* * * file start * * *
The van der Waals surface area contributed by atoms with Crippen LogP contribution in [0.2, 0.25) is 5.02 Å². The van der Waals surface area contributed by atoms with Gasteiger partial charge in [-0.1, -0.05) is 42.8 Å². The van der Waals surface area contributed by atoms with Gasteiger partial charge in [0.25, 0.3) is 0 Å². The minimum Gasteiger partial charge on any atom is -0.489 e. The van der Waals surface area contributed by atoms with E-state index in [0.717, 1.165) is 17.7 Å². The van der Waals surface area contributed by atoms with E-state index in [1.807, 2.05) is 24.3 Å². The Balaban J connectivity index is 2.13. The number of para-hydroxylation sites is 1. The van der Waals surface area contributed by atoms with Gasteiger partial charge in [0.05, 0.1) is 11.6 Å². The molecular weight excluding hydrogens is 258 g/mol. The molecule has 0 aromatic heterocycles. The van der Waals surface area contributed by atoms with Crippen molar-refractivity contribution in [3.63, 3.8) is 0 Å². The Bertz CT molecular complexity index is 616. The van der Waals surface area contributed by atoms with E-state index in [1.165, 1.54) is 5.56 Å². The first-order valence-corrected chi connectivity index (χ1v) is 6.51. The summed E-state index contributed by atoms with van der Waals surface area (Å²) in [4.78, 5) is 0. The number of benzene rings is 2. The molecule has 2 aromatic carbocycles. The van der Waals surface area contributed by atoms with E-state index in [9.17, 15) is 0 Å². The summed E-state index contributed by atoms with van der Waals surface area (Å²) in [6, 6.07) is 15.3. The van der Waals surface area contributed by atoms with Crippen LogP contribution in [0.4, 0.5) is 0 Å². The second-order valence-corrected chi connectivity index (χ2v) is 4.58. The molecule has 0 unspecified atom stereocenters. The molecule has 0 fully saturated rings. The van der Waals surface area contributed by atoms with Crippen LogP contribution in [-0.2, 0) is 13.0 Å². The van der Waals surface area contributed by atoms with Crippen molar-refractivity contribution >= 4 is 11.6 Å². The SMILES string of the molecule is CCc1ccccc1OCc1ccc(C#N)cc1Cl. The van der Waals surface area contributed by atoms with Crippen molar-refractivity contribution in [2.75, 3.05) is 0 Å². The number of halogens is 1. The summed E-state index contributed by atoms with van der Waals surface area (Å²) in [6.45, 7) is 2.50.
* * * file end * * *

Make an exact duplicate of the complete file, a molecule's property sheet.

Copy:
The van der Waals surface area contributed by atoms with Crippen LogP contribution in [0.2, 0.25) is 5.02 Å². The van der Waals surface area contributed by atoms with Gasteiger partial charge in [-0.1, -0.05) is 42.8 Å². The van der Waals surface area contributed by atoms with Gasteiger partial charge in [0.25, 0.3) is 0 Å². The minimum Gasteiger partial charge on any atom is -0.489 e. The van der Waals surface area contributed by atoms with E-state index in [0.717, 1.165) is 17.7 Å². The van der Waals surface area contributed by atoms with E-state index in [1.807, 2.05) is 24.3 Å². The Balaban J connectivity index is 2.13. The number of para-hydroxylation sites is 1. The van der Waals surface area contributed by atoms with Gasteiger partial charge in [0.05, 0.1) is 11.6 Å². The molecular weight excluding hydrogens is 258 g/mol. The molecule has 0 aromatic heterocycles. The van der Waals surface area contributed by atoms with Crippen molar-refractivity contribution in [3.63, 3.8) is 0 Å². The Bertz CT molecular complexity index is 616. The van der Waals surface area contributed by atoms with E-state index in [1.165, 1.54) is 5.56 Å². The first-order valence-corrected chi connectivity index (χ1v) is 6.51. The summed E-state index contributed by atoms with van der Waals surface area (Å²) in [4.78, 5) is 0. The number of benzene rings is 2. The molecule has 2 aromatic carbocycles. The van der Waals surface area contributed by atoms with E-state index in [9.17, 15) is 0 Å². The summed E-state index contributed by atoms with van der Waals surface area (Å²) in [6, 6.07) is 15.3. The van der Waals surface area contributed by atoms with Crippen LogP contribution in [0.4, 0.5) is 0 Å². The second-order valence-corrected chi connectivity index (χ2v) is 4.58. The molecule has 0 unspecified atom stereocenters. The molecule has 0 fully saturated rings. The van der Waals surface area contributed by atoms with Crippen LogP contribution in [-0.2, 0) is 13.0 Å². The van der Waals surface area contributed by atoms with Crippen molar-refractivity contribution >= 4 is 11.6 Å². The SMILES string of the molecule is CCc1ccccc1OCc1ccc(C#N)cc1Cl. The van der Waals surface area contributed by atoms with Crippen molar-refractivity contribution in [2.75, 3.05) is 0 Å². The number of halogens is 1. The summed E-state index contributed by atoms with van der Waals surface area (Å²) in [6.45, 7) is 2.50.